Wednesday, May 13

Twittering Choices: Social Truths


"We're hearing your feedback and reading through it all. One of the strongest signals is that folks were using this setting to discover and follow new and interesting accounts—this is something we absolutely want to support." — Twitter

That is how it happens with online services. After Twitter went out on a limb and made a fundamental change to its service, specifically the option to receive public messages from people they are not following, the entire community pushed back, many of them rightly calling it a disaster. Some are saying that this might be the change that lifts friendfeed to the forefront or even cause Twitter to fail outright. That leaves only a few who, well, disagree.

After receiving the feedback, Twitter did what it ought to have done in the first place — communicate with its community. However, as Mashable points out, addressing the feedback and returning the function that many participants enjoy are two very different things. Now, Twitter, a service that participants made the poster child for authenticity, looks like it whitewashed the real reason behind the change.

You can track the customer comments right here: #fixreplies. It's a rough critique of a service change and testament to why communication continues to remain a struggle for social networks.

Choice has always been a fundamental part of the online social equation.

What does the change really mean? If you are not familiar with Twitter, you might not understand the service change. Simply put, someone could write to you (probably because you were talking about a subject that interested them) by including the "@" in front of your account name. That message, or tweet, would appear in your thread, making it easy to see and respond to.

Without that service, you may never know someone sent that message to you, unless you followed him or her from the start. Not everybody used the service. People had a choice. For people with thousands or hundreds of thousands of followers, they could choose to see only those messages from those they followed. For anyone looking to meet new people, not so much.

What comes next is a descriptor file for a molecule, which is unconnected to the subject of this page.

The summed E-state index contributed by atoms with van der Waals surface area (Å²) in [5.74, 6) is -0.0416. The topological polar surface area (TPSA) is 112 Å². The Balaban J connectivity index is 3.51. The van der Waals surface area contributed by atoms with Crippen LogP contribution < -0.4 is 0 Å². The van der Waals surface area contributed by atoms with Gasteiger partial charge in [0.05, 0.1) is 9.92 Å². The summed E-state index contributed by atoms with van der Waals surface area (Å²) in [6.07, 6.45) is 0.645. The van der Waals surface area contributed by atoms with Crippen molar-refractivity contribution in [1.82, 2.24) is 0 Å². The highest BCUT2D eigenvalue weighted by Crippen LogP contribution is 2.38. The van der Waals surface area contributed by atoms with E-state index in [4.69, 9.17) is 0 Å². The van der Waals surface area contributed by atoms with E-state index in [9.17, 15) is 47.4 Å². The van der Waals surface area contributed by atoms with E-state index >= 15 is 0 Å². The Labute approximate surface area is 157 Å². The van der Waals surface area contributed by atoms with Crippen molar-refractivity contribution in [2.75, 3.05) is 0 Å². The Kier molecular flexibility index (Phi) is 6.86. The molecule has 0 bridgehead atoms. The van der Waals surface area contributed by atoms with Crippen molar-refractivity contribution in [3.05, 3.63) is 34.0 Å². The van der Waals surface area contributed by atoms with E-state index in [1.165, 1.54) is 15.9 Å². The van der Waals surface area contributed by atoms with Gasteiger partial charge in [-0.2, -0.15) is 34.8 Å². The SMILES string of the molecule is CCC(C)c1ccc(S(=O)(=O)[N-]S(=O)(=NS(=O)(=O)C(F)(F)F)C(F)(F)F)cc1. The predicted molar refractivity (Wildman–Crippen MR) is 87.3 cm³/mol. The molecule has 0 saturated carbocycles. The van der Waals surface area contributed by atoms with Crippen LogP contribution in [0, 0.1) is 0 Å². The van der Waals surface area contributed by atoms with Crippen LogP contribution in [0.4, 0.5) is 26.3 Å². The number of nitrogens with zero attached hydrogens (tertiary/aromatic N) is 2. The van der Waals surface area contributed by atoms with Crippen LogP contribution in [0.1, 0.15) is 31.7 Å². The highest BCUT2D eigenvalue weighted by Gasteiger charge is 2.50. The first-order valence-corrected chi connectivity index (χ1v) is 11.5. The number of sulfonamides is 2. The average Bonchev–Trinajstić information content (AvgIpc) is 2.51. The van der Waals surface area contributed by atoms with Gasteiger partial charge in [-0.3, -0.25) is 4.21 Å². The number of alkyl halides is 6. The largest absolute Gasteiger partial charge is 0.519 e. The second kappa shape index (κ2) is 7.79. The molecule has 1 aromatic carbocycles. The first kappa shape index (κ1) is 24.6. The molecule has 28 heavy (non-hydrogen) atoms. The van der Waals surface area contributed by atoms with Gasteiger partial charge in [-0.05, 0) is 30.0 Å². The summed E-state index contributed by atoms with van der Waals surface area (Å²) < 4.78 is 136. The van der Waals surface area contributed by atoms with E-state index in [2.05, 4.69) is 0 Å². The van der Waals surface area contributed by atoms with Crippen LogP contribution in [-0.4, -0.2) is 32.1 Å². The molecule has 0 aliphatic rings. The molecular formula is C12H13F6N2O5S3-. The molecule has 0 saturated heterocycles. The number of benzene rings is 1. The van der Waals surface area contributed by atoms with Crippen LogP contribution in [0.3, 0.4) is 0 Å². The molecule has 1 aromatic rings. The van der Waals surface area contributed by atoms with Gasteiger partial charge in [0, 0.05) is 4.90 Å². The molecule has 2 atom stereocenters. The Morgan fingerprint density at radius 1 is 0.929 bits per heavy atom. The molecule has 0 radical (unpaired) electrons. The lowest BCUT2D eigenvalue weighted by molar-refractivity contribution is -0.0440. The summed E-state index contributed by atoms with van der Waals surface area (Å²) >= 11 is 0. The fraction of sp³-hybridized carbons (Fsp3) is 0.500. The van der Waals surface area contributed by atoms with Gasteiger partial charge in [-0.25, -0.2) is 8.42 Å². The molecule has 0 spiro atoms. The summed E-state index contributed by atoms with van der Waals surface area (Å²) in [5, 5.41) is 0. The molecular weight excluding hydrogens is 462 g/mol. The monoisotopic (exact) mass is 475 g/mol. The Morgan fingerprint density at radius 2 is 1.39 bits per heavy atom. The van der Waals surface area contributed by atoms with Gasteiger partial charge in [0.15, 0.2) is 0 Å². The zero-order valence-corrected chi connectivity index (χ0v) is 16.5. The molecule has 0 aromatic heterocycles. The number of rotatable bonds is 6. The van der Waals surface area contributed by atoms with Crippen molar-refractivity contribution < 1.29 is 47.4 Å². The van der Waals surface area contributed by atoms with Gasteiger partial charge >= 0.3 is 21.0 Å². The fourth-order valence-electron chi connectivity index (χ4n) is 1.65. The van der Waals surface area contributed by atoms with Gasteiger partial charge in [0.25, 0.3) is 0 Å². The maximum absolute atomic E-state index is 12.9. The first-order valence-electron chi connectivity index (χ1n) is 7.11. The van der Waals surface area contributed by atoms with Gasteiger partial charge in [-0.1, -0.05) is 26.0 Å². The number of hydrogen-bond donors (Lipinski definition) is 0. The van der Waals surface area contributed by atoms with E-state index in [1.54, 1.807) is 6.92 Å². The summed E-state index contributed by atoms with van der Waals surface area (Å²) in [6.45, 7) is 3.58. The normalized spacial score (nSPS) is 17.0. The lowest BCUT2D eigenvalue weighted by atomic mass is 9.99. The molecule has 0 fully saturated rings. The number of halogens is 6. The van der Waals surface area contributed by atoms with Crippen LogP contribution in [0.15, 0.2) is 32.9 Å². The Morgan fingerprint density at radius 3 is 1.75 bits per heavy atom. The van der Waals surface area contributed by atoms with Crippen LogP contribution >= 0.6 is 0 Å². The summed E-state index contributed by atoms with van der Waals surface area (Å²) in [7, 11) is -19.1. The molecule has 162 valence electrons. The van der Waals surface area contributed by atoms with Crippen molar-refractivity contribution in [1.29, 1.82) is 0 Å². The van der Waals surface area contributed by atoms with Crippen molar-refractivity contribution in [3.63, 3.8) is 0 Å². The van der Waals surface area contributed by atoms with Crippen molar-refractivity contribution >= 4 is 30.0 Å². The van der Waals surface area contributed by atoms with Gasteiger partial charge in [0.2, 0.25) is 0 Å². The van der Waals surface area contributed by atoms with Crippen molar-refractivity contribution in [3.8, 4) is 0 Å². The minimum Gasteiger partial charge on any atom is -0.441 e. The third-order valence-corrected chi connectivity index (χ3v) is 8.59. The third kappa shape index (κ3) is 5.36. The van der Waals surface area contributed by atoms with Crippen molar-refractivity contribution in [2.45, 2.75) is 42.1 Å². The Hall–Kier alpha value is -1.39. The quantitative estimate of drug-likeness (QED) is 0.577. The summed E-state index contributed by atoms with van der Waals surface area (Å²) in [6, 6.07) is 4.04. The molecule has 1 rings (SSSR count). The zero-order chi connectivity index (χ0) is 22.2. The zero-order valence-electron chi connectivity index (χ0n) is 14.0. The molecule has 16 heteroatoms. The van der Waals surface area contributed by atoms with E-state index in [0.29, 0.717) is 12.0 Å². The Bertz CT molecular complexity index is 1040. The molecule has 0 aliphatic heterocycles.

Personally, I've grown to like Twitter. I like it enough that I speak about it from time to time. I especially like it because they've always given their participants choices. And, I hope those feelings don't change since they say they "learned a lot."

But there is something else to learn: Never become too attached to a tool.

Online tools change all the time. And very often, the change is not for the better. Technorati, once the premier place for bloggers to connect, seems to be struggling. MyBlogLog has become fairly flat. Entrecard spiked on the promise of cash, but now that's eroding. Hey! Nielsen is in redesign. And Utterli, after rebranding, just isn't the same. There are hundreds more. Some of them long closed.

All of them have one thing in common. At some point, usually when unduly scared or overly secure, they start making big and rapid changes without communication beyond their inner circles. Jumping on the advice of high profile "experts" instead of regular members, they might even feel smug to make them. But then, after awhile, they notice that the inner circle is all they have left.

Choice has always been a fundamental part of the online social equation. And ultimately, members may choose to go somewhere else.

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